Reader’s Review of THE HANDYMAN’S SUMMER

A gentleman from Australia wrote and posted a lovely review of Book #5 of THE HANDYMAN SERIES, The Handyman’s Summer, on Good Reads. It never ceases to amaze mr how the good reviews always seem to come when I need them the most. You know, when life has been rather on the sucky side, and I’m convinced I have NOTHING to contribute to the world. This made my day. A friend suggested I share it here, and I thought, Why not? I do hope the reviewer doesn’t mind. If you do, sir, let me know and I’ll delete this.

I seem to be ageing faster than the MCs in this great series! I was in my early forties when I first came across this delightful small-town romance between a handyman and a postie and these guys didn’t seem all that different in life-stage to me then. Fast forward 12 plus years and now i find I’m just past my mid-fifties and yet Ed and Rick are yet to hit their forties – eck!

I enjoyed catching up with the MCs and their extended group of family, friends & colleagues, besties, neighbors, townsfolk … despite some having passed on, it’s nicely reassuring to find life is sloooowly improving socially and economically for Ed and Rick. However – since we’ve now reached the latter part of the 1980s … the ugly specter of AIDS/HIV has now reached into their circle/community; and homophobia (both external and internal) still reigns over social justice, equality and acceptance of difference. That said, our MCs continue to take on the mantle passed on from their beloved English teacher Hilda Penfield by providing acceptance, encouragement and shelter to younger townsfolk from the LGBTIQ family; ‘expanding the borders of their tent’ in fact.

A ‘cold-case’ mystery regarding the demise of two ostracized persons comes to the fore when Ed and Rick take possession of an abandoned/derelict home (I was quite devastated by the heart-breaking and tragic story-line that unfolded). And for those who have a yen for the days of the penultimate decade of the twentieth century – there’s lots of mention of music/songs of the day (the Bangles!), boom-boxes, videos, even Nancy Reagan gasp!

There seems to be one more book in the series and I’d better get onto reading that before I age into my twilight years/dotage LOL! 4 solid stars.


My Aussie reviewer mentions The Bangles in the review posted above, and yes, a passing reference to their hit “Walk Like An Egyptian” is made early in The Handyman’s Summer. I still get a kick out of that record, but my all-time favorite Bangles song didn’t come out until 2003, “Something That You Said.” I was the music director of a Soft Rock radio station at the time, and I played the hell out of it, hoping it would become a huge hit. Alas, the record company pulled the plug on promotion, and it died a quiet death over Christmas, 2003.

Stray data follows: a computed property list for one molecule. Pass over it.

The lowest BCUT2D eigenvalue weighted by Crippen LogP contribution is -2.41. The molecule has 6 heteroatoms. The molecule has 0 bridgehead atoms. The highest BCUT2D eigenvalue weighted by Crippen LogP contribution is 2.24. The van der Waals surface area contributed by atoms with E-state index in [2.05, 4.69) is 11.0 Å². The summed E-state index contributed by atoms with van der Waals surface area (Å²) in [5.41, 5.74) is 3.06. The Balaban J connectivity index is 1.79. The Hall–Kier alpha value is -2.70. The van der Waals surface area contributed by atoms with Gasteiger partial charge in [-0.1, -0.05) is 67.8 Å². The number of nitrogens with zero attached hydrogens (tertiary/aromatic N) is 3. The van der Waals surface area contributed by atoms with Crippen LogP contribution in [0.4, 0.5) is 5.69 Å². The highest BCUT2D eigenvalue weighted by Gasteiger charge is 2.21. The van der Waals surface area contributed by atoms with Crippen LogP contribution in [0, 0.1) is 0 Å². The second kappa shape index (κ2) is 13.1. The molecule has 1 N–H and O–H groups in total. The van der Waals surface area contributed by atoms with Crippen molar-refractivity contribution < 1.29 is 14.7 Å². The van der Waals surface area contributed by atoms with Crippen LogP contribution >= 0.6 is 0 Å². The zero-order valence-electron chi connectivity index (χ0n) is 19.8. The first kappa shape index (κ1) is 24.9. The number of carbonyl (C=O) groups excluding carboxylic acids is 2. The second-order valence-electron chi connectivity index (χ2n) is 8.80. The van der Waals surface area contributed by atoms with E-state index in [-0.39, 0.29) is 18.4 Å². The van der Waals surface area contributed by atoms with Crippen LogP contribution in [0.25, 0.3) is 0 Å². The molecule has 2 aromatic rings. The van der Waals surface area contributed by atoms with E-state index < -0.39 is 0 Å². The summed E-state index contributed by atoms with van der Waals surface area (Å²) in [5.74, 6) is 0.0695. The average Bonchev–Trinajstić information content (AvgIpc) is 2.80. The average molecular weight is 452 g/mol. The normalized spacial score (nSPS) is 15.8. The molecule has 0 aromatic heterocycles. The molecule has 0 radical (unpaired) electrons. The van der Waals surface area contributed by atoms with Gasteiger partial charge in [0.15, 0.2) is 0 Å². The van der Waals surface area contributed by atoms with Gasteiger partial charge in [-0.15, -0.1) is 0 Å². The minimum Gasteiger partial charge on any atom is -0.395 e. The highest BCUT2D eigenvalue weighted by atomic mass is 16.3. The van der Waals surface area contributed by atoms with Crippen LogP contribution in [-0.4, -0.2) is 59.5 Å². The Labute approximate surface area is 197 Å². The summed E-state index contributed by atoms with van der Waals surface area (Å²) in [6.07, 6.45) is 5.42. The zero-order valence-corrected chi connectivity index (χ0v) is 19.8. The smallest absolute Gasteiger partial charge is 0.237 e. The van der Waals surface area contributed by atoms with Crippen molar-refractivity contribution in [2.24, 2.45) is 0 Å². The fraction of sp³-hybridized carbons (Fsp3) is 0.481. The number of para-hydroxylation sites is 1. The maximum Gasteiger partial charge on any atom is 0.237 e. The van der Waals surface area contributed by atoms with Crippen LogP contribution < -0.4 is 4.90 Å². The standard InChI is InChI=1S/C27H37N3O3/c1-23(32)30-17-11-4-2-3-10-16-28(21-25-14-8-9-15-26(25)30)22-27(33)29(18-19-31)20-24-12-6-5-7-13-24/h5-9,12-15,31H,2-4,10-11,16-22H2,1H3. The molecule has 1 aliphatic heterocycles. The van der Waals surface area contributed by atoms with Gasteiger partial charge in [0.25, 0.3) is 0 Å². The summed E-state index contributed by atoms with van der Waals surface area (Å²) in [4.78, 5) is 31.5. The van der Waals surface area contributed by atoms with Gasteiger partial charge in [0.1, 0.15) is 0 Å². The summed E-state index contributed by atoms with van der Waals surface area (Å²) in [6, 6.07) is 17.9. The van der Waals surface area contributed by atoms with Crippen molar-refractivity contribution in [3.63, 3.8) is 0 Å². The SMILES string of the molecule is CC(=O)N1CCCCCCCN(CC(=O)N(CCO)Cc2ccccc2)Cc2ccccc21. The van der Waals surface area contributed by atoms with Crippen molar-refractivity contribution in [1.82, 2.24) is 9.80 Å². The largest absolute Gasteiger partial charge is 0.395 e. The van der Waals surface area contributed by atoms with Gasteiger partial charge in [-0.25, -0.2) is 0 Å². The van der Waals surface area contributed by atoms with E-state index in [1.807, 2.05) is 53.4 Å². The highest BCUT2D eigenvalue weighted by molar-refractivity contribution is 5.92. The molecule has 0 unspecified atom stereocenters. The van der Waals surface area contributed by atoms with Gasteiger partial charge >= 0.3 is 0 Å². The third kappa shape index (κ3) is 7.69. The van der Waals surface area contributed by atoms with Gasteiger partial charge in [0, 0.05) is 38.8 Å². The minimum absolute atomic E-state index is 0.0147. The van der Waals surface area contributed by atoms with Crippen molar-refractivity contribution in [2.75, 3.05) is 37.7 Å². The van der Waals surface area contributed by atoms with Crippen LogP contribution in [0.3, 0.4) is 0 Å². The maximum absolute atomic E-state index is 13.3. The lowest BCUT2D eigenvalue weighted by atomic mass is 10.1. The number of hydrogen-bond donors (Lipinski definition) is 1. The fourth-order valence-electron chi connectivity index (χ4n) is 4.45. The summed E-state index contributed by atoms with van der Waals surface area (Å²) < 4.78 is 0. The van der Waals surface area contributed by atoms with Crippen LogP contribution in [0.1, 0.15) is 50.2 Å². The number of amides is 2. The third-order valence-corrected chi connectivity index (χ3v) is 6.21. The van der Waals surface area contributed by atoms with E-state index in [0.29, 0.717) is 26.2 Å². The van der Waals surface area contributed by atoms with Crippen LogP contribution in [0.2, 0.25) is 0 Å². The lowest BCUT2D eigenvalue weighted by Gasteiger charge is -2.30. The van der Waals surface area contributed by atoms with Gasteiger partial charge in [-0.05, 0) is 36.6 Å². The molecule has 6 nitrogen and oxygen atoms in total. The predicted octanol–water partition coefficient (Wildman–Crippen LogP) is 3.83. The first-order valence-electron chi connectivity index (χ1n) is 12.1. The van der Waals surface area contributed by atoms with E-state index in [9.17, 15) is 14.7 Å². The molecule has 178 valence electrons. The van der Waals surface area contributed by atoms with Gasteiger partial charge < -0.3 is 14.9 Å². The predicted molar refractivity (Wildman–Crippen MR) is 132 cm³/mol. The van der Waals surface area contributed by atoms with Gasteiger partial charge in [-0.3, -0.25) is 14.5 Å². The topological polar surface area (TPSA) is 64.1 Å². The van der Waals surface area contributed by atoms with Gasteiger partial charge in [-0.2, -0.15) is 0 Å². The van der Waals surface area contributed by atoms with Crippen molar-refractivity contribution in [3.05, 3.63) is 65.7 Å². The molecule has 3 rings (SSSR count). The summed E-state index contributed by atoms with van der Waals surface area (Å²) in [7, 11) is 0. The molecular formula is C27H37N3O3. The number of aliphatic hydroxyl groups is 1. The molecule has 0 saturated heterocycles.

Fifteen months later I was in Provincetown, MA, to attend a writer’s workshop. My first full day there I was browsing through a book store with some of the other attendees when much to my surprise and delight “Something That You Said” began to play on the radio station piped into the store’s speakers. “I cannot believe I am actually hearing this song on the radio,” I said to one of the proprietors. “Things like that happen in P-Town,” the man said with a shrug. Later that day, when it was my turn to share something from a work in progress, I read aloud the scene from The Handyman’s Dream where Ed and Rick swap senior prom stories. By the end I had two of the men at the tables in tears. I had finished the first draft of the book, and frankly I didn’t know if it was any good or not, but at that moment I began to believe Handyman Ed had a place in gay fiction. Seventeen years and five books later, I’m glad the world got to know him.


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